vexed by -- Made Angry, annoyed or upset by someone
raided -- (of the police) entered a place suddenly in order to find someone or something
be said to -- [+ to be + noun or adjective] When something or someone is said to be a particular thing, that is what people think or believe about them
graft busters -- officials who fight the act of obtaining money or advantage through the dishonest use of political power and influence
be in place of sth/sb -- instead of sth or sb
to canvass -- to try to discover information or opinions by asking people
inadequate -- not good enough
hasty -- describes something that is done in a hurry, sometimes without the necessary care or consideration
to spur sb to do sth--to encourage someone to do something or make it happen faster
to urge sb to do sth-- to strongly advise or try to persuade someone to do a particular thing

Picture source:


Tuesday, 26 May 2009

Sports: Common Terms in Basketball

Another of my favourite sport when I was in Secondary school. Almost every week, my hostel friends and I would play basketball. Usually, we go by teams of Nation; however, since there weren't enough Taiwanese to form a team, Hong Kong will merge with Taiwan to play against the against PRC, Thai, Vietnameses and Indonesians.

I have to say that we generally played quite well, as we had the "twin towers", two junior boys who were both around 2m tall, but the Indonesians jumped the highest!!!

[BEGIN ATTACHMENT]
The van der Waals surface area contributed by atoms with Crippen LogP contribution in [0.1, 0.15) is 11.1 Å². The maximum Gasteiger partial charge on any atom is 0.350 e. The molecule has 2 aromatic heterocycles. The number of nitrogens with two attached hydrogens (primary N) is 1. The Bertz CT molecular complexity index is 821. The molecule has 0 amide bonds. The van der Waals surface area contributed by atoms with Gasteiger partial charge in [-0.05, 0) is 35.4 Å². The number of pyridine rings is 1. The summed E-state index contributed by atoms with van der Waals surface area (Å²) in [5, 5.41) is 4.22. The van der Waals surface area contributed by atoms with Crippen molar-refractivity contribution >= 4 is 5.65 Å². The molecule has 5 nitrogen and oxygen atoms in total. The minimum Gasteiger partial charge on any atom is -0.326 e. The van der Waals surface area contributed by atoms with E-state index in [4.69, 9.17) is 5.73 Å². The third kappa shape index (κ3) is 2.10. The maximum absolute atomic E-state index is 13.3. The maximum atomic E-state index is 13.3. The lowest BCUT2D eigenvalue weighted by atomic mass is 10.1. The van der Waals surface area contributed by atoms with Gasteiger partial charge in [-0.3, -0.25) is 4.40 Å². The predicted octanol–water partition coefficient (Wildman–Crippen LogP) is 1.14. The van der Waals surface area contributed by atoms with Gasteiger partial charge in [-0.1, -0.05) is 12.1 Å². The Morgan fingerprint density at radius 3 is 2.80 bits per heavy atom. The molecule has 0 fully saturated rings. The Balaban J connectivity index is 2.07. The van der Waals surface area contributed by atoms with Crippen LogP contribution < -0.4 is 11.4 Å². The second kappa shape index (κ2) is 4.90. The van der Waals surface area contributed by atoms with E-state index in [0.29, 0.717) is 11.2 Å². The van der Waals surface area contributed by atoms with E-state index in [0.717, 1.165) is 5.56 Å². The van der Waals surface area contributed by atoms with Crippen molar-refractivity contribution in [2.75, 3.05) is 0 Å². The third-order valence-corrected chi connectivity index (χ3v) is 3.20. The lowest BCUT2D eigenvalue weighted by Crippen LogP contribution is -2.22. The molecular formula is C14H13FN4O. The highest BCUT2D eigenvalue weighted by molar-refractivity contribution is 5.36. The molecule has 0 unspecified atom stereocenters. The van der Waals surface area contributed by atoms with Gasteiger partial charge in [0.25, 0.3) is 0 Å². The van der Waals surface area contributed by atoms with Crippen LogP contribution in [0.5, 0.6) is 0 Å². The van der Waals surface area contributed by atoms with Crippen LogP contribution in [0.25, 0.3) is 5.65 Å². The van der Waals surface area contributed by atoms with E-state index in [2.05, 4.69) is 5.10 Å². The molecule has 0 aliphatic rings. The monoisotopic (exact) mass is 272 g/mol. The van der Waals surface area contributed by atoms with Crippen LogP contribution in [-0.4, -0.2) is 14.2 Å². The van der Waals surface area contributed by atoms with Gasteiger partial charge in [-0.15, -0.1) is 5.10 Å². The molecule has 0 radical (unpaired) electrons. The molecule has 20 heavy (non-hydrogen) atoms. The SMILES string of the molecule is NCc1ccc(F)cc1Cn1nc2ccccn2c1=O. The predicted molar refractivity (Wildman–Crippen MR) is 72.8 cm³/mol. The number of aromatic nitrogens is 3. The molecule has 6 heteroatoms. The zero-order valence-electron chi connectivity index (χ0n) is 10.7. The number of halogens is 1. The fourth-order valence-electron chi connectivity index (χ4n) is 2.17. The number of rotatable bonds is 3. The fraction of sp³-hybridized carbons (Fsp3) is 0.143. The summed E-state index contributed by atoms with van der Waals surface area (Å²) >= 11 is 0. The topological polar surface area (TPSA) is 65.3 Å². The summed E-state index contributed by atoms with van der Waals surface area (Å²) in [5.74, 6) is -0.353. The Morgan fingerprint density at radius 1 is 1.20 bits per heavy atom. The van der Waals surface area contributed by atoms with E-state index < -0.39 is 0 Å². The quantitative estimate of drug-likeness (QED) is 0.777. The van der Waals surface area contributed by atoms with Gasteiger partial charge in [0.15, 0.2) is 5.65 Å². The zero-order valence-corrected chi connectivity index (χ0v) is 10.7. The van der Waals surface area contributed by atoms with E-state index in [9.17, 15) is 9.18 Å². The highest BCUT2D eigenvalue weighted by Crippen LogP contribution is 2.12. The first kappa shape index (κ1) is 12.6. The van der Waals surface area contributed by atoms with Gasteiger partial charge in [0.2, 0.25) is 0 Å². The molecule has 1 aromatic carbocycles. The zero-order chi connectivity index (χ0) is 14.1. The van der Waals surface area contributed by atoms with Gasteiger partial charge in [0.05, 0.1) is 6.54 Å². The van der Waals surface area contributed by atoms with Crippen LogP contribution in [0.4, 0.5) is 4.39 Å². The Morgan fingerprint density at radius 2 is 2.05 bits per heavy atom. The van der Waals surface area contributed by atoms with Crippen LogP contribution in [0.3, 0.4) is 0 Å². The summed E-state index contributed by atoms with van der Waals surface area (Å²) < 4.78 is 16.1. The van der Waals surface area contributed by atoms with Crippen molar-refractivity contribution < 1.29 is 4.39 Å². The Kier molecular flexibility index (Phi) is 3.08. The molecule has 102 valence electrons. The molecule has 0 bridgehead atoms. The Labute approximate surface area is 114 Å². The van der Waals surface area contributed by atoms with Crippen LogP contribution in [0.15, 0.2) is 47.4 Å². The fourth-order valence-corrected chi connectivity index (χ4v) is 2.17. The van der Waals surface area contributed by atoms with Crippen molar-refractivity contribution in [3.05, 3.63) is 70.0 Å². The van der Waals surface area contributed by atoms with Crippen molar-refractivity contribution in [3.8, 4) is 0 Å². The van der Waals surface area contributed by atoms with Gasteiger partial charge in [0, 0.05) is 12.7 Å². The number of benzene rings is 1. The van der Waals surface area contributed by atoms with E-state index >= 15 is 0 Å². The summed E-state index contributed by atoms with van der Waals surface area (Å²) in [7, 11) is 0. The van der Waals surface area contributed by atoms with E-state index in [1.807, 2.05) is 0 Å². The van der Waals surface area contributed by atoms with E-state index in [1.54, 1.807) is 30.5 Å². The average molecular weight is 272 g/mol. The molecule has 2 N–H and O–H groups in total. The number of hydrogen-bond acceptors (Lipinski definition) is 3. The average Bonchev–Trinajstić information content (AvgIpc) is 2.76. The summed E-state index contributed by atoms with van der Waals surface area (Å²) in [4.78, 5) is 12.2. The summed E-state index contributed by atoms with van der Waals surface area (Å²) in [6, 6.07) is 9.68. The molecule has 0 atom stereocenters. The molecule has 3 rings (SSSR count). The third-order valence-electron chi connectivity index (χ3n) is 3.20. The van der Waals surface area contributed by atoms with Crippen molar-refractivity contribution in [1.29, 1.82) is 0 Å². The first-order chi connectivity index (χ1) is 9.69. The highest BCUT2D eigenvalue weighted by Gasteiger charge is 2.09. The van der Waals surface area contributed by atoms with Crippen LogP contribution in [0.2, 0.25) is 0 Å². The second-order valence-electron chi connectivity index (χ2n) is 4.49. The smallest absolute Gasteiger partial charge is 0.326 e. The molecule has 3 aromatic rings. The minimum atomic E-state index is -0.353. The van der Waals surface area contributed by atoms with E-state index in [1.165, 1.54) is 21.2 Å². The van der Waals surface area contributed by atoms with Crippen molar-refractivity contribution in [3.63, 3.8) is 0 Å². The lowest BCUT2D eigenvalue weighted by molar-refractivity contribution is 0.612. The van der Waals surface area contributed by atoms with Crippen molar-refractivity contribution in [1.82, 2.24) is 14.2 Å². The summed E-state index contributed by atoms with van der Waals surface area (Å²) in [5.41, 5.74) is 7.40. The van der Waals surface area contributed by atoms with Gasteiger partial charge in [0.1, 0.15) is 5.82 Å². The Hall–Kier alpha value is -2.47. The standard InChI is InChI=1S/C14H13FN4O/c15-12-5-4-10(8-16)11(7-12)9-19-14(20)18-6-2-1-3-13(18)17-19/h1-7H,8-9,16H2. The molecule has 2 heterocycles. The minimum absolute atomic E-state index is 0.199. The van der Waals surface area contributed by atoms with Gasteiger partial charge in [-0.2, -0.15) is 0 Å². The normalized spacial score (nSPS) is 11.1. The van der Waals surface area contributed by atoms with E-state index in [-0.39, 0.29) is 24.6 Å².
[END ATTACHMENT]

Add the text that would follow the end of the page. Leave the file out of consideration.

Anyway, back to the NBA playoffs. It has been playing for awhile now and the Lakers are not as brilliant as many might have expected. I'm no fan of any teams, I just want to see some great basketball, so if you are also interested, I guess you can catch the match on Saturday mornings on TVB Pearl.

Time for some common terms used by the NBA commentators, taken and adapted from the resource links at the bottom of this entry:

Travelling -- the person with the ball is moving both feet without dribbling the ball.
Double (dribbling) -- the person dribbled once, stop and held the ball, and then dribbled again.
Backcourt Violation -- when a player with the ball crosses the half way line and then back to his own court again.
Goaltending -- when the player attempt a shot and the ball is blocked by the opponent player while the ball is on its downward flight to the basket, that is, has already reached its top point in the air and is coming down.
Foul-Out -- when a player has committed enough fouls to be sent off.
Free Throw -- a kind of compensation for suffering from a foul, a chance to shoot from the free-throw line.
And-one -- when a player is fouled during a shot attempt and is awarded with a 1 point free-throw.

Jump shot -- attempt a shot when one is jumping.
Layup -- jumping from below the basket, laying the ball up near the basket
Slamdunk/ Slam / Dunk -- to put the ball into the basket by slamming the ball in with one or both arms
Goes for 3 / from downtown -- to attempt to shoot from the 3 point line
Air ball -- when the ball hit nothing at a shot attempt
Brick -- a bad shot
Alley-oop -- a player pass the ball high and over the basket and another player receives it in mid-air and performs a dunk.
Fadeaway -- a jump shot while the player is jumping backwards away from the basket
Hook-shot -- a player with the ball swings the arm in the path of the shape of hook and so the ball gently leaves the hand and heads for the basket.